Next up in my under-the-radar series is Syncplicity. I went back and forth about whether or not to include Syncplicity as an under-the-radar vendor. Certainly they wouldn't have qualified a year ago. But do they now?
An emerging product in an emerging market fighting for budget within EMC is a difficult position to be in. And one of the big story lines from the investors that took Syncplicity private is that Syncplicity has huge potential, but couldn't thrive in EMC because the sales models weren't aligned properly and they couldn't invest for growth. When it came to budget allocations, the products paying the bills got more investment (or Syncplicity's tactical integration with those products was prioritized versus more strategic development efforts).
Since the spin-out Syncplicity has been fairly quiet, and competitors (as they are wont to do when there is blood in the water, even if it may only be a scratch) keep telling me that Syncplicity is all but dead, all the talent has left, and it will be an asset sale any day (btw, my thoughts on the spin out are here). Indeed, there has been some brain drain, people have left for seemingly greener (and more stable) pastures. But I think the reports of Syncplicity's death may be a bit premature.
Just this week the Syncplicity team announced a significant win at Siemens. What's significant? Well, 3PB of data already (mostly) stored in the solution makes it pretty sticky. And the deal is for 330,000 seats — a huge number of users. But I consider the capacity number much more important than the seat count. Why? There is lots of shelfware in the world, and licenses don't translate into use, which does not translate into stickiness and long term value. Capacity is a better indicator, but ultimately activity, such as new files, updated files, and the number of shared folders and links, will tell the tale. It will be interesting to check back in 6 or 12 months to gauge success. (Small rant: all the vendors publish shiny new deals with big seat counts,though this is the highest number I know of, by far. But we never see a report card on usage — it would be nice for vendors to back up their big adoption claims by sharing real impact numbers. Rant over).
So, does one really huge deal mean Syncplicity is pulling a Lazarus? No. Because it was never dead, just quietly regrouping. The team has replaced the talent it lost with a new team (though there are still some key technical leaders in place). In fact, the engineering headcount is up 50% since the divorce, and the dedicated sales team has doubled. The team is on track for 2016 bookings to be about 4x 2015's numbers. And it has some other pretty large deals (Texas A&M, almost 200,000 seats, about 1.5PB of data, to name one, there are others whose names I can't share).
The Siemens deal does illustrate some key points for Syncplicity that it will need to build on to continue on a positive growth curve. But I think that there are two that are pretty important:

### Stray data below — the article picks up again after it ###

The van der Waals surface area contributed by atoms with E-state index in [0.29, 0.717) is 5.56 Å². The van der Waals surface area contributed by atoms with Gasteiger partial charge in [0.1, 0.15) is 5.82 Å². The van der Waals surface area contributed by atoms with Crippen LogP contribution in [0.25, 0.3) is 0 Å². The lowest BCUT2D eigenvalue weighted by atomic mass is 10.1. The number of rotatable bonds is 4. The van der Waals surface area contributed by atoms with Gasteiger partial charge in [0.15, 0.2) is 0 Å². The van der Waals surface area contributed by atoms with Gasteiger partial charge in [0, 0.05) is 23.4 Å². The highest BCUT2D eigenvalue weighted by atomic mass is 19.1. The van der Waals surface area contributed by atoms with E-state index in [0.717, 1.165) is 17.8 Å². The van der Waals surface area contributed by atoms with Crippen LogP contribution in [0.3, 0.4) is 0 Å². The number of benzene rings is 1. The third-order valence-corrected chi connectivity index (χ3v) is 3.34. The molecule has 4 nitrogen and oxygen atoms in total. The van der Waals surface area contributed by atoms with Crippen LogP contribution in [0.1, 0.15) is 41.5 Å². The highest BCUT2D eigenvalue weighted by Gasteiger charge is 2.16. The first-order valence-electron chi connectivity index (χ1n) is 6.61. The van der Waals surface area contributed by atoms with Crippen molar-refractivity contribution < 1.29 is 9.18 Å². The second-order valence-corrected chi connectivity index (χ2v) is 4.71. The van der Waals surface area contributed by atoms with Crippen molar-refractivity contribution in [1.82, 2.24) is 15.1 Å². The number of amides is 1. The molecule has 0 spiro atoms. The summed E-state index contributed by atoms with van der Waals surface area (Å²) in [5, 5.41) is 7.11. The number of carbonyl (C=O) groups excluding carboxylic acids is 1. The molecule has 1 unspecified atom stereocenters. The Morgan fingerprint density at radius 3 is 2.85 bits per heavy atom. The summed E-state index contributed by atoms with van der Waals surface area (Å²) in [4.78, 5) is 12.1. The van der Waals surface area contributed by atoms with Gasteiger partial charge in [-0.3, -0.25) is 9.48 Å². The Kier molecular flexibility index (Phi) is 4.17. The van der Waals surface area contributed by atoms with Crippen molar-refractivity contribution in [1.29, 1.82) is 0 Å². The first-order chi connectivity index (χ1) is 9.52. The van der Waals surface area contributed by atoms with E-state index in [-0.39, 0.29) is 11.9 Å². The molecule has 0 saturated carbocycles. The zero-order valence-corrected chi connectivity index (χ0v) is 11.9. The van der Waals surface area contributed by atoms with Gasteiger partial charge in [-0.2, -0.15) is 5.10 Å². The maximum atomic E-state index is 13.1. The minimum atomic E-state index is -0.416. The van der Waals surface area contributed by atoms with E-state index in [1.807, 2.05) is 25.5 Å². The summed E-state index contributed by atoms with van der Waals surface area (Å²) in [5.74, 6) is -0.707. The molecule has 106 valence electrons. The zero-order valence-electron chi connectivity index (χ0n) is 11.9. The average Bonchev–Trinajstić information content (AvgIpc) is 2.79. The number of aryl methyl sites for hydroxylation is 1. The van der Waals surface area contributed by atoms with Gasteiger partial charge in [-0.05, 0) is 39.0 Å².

- Hybrid matters. Global organizations navigate a very complex regulatory landscape, and Syncplicity can enable them to confidently meet compliance requirements while giving employees a cloud experience. Like Citrix, Accellion and Egnyte, Syncplicity lets IT organizations choose where their data is stored — on-premises, with a local cloud provider, with one of the big cloud service providers, or in a mixed model.
So if a country has regulations that stipulate that certain types of data need to stay in country, it can. And Syncplicity lets customers manage their own encryption keys, so even if a customer chooses to go with a cloud provider, the provider has no access to the data. As noted in one of my 2016 EFSS predictions videos, the regulatory and jurisdictional landscape is still evolving and will be an influencer in cloud decisions.
- Syncplicity learned a lot about supporting large enterprises as a part of EMC. Siemens isn't just complex, it's huge. It does business in 192 countries. It would be tough for a small startup to support that type of environment. Even though Syncplicity and EMC divorced, Syncplicity still benefits. It teamed with EMC for this deal (the storage is EMC Elastic Cloud Storage, on which Siemens is creating a private cloud). And it was involved in really large deals with really big companies when it was part of EMC. That's provided invaluable experience for the support team (Syncplicity's support team was its own entity as a part of EMC, working in hand-in-hand with EMC corporate).
I think, or hope, that the Siemens announcement is a coming out party of sorts for Syncplicity. The team tells me it has a backlog of announcements and customer wins. I'd like to see them come out with stickiness and usage stats to prove the solution's value.
Like Avere, I've been working with Syncplicity from pretty much the start. It has had its bumps, but I love seeing a success story. And despite the premature rumors of its death, I think Syncplicity is emerging from the shadows in a pretty healthy state. Time will tell.